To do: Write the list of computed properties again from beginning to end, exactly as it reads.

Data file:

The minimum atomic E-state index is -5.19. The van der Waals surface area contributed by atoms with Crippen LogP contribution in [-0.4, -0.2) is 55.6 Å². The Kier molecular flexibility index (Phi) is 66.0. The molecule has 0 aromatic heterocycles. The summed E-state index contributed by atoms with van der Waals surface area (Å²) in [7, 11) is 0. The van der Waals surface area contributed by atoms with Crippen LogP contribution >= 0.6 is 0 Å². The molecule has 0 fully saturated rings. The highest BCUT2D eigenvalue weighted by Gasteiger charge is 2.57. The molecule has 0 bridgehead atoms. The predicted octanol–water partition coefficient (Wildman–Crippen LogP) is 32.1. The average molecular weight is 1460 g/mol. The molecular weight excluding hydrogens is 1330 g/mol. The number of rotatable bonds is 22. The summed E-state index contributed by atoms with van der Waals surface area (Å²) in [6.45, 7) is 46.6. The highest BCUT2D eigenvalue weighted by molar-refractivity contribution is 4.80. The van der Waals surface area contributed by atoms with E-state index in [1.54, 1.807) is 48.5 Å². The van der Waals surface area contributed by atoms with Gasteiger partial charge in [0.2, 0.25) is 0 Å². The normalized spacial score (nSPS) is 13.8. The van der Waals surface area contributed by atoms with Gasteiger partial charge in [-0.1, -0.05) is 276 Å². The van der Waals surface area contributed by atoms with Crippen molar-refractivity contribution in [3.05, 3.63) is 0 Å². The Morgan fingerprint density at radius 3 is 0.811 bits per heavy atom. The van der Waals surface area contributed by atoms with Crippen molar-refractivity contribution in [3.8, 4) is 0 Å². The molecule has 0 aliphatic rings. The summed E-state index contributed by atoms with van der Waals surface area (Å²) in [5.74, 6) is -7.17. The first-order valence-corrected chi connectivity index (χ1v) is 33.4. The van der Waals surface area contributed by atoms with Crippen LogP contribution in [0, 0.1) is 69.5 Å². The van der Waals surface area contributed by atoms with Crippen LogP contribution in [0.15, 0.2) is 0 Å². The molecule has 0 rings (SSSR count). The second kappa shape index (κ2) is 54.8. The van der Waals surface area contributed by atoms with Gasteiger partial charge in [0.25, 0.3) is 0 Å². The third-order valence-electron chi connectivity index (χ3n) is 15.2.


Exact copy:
The minimum atomic E-state index is -5.19. The van der Waals surface area contributed by atoms with Crippen LogP contribution in [-0.4, -0.2) is 55.6 Å². The Kier molecular flexibility index (Phi) is 66.0. The molecule has 0 aromatic heterocycles. The summed E-state index contributed by atoms with van der Waals surface area (Å²) in [7, 11) is 0. The van der Waals surface area contributed by atoms with Crippen LogP contribution >= 0.6 is 0 Å². The molecule has 0 fully saturated rings. The highest BCUT2D eigenvalue weighted by Gasteiger charge is 2.57. The molecule has 0 bridgehead atoms. The predicted octanol–water partition coefficient (Wildman–Crippen LogP) is 32.1. The average molecular weight is 1460 g/mol. The molecular weight excluding hydrogens is 1330 g/mol. The number of rotatable bonds is 22. The summed E-state index contributed by atoms with van der Waals surface area (Å²) in [6.45, 7) is 46.6. The highest BCUT2D eigenvalue weighted by molar-refractivity contribution is 4.80. The van der Waals surface area contributed by atoms with E-state index in [1.54, 1.807) is 48.5 Å². The van der Waals surface area contributed by atoms with Gasteiger partial charge in [0.2, 0.25) is 0 Å². The normalized spacial score (nSPS) is 13.8. The van der Waals surface area contributed by atoms with Gasteiger partial charge in [-0.1, -0.05) is 276 Å². The van der Waals surface area contributed by atoms with Crippen molar-refractivity contribution in [3.05, 3.63) is 0 Å². The Morgan fingerprint density at radius 3 is 0.811 bits per heavy atom. The van der Waals surface area contributed by atoms with Crippen molar-refractivity contribution in [3.8, 4) is 0 Å². The molecule has 0 aliphatic rings. The summed E-state index contributed by atoms with van der Waals surface area (Å²) in [5.74, 6) is -7.17. The first-order valence-corrected chi connectivity index (χ1v) is 33.4. The van der Waals surface area contributed by atoms with Crippen LogP contribution in [0, 0.1) is 69.5 Å². The van der Waals surface area contributed by atoms with Crippen LogP contribution in [0.15, 0.2) is 0 Å². The molecule has 0 rings (SSSR count). The second kappa shape index (κ2) is 54.8. The van der Waals surface area contributed by atoms with Gasteiger partial charge in [0.25, 0.3) is 0 Å². The third-order valence-electron chi connectivity index (χ3n) is 15.2.